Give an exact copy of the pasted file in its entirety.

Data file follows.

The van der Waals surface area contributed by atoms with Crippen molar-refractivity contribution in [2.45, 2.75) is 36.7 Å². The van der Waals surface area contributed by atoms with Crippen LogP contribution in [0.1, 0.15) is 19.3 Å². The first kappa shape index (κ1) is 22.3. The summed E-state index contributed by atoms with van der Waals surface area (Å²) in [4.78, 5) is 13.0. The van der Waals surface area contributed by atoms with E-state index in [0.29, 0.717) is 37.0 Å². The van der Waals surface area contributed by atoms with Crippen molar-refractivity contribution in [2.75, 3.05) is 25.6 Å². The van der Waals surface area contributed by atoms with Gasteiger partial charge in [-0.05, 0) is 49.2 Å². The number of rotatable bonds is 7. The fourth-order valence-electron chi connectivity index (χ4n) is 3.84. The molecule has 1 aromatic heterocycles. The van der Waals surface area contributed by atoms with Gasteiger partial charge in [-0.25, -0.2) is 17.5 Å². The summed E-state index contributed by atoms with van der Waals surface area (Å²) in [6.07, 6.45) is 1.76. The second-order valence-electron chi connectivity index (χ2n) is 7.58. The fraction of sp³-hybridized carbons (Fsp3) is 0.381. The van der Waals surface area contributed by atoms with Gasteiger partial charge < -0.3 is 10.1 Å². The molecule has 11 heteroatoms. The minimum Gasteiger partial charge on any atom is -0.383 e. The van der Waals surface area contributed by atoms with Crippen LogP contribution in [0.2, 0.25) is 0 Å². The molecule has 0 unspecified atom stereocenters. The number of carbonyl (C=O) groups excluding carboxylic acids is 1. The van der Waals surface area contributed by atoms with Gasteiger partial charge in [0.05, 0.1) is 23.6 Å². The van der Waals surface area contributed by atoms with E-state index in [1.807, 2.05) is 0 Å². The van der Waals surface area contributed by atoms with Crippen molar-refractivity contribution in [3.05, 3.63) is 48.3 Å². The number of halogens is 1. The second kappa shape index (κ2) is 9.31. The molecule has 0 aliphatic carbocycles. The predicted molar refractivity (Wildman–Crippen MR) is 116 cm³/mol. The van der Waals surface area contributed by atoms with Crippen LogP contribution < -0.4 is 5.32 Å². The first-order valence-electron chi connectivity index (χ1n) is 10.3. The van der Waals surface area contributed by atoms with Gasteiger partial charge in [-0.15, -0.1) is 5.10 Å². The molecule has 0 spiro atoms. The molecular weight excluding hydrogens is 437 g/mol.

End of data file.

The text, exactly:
The van der Waals surface area contributed by atoms with Crippen molar-refractivity contribution in [2.45, 2.75) is 36.7 Å². The van der Waals surface area contributed by atoms with Crippen LogP contribution in [0.1, 0.15) is 19.3 Å². The first kappa shape index (κ1) is 22.3. The summed E-state index contributed by atoms with van der Waals surface area (Å²) in [4.78, 5) is 13.0. The van der Waals surface area contributed by atoms with E-state index in [0.29, 0.717) is 37.0 Å². The van der Waals surface area contributed by atoms with Crippen molar-refractivity contribution in [2.75, 3.05) is 25.6 Å². The van der Waals surface area contributed by atoms with Gasteiger partial charge in [-0.05, 0) is 49.2 Å². The number of rotatable bonds is 7. The fourth-order valence-electron chi connectivity index (χ4n) is 3.84. The molecule has 1 aromatic heterocycles. The van der Waals surface area contributed by atoms with Gasteiger partial charge in [-0.25, -0.2) is 17.5 Å². The summed E-state index contributed by atoms with van der Waals surface area (Å²) in [6.07, 6.45) is 1.76. The second-order valence-electron chi connectivity index (χ2n) is 7.58. The fraction of sp³-hybridized carbons (Fsp3) is 0.381. The van der Waals surface area contributed by atoms with Gasteiger partial charge < -0.3 is 10.1 Å². The molecule has 11 heteroatoms. The minimum Gasteiger partial charge on any atom is -0.383 e. The van der Waals surface area contributed by atoms with Crippen LogP contribution in [0.2, 0.25) is 0 Å². The molecule has 0 unspecified atom stereocenters. The number of carbonyl (C=O) groups excluding carboxylic acids is 1. The van der Waals surface area contributed by atoms with Gasteiger partial charge in [0.05, 0.1) is 23.6 Å². The van der Waals surface area contributed by atoms with E-state index in [1.807, 2.05) is 0 Å². The van der Waals surface area contributed by atoms with Crippen molar-refractivity contribution in [3.05, 3.63) is 48.3 Å². The number of halogens is 1. The second kappa shape index (κ2) is 9.31. The molecule has 0 aliphatic carbocycles. The predicted molar refractivity (Wildman–Crippen MR) is 116 cm³/mol. The van der Waals surface area contributed by atoms with Crippen LogP contribution < -0.4 is 5.32 Å². The first-order valence-electron chi connectivity index (χ1n) is 10.3. The van der Waals surface area contributed by atoms with Gasteiger partial charge in [-0.15, -0.1) is 5.10 Å². The molecule has 0 spiro atoms. The molecular weight excluding hydrogens is 437 g/mol.